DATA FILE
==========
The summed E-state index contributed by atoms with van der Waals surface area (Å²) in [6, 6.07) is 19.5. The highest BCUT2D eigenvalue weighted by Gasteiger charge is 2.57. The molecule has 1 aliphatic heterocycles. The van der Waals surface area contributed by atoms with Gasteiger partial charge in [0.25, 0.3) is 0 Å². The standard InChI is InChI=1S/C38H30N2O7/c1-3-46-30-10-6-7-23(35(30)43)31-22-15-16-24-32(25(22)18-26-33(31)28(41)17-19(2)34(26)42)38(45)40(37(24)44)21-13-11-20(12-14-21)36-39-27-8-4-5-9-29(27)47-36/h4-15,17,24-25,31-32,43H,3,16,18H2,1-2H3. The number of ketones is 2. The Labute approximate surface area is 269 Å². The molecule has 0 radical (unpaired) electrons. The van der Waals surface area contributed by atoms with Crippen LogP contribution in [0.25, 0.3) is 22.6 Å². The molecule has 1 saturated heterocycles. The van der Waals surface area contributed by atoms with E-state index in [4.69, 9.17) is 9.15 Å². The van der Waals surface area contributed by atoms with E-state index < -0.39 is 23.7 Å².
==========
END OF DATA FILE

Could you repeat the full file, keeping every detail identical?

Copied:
The summed E-state index contributed by atoms with van der Waals surface area (Å²) in [6, 6.07) is 19.5. The highest BCUT2D eigenvalue weighted by Gasteiger charge is 2.57. The molecule has 1 aliphatic heterocycles. The van der Waals surface area contributed by atoms with Gasteiger partial charge in [0.25, 0.3) is 0 Å². The standard InChI is InChI=1S/C38H30N2O7/c1-3-46-30-10-6-7-23(35(30)43)31-22-15-16-24-32(25(22)18-26-33(31)28(41)17-19(2)34(26)42)38(45)40(37(24)44)21-13-11-20(12-14-21)36-39-27-8-4-5-9-29(27)47-36/h4-15,17,24-25,31-32,43H,3,16,18H2,1-2H3. The number of ketones is 2. The Labute approximate surface area is 269 Å². The molecule has 0 radical (unpaired) electrons. The van der Waals surface area contributed by atoms with Crippen LogP contribution in [0.25, 0.3) is 22.6 Å². The molecule has 1 saturated heterocycles. The van der Waals surface area contributed by atoms with E-state index in [4.69, 9.17) is 9.15 Å². The van der Waals surface area contributed by atoms with E-state index < -0.39 is 23.7 Å².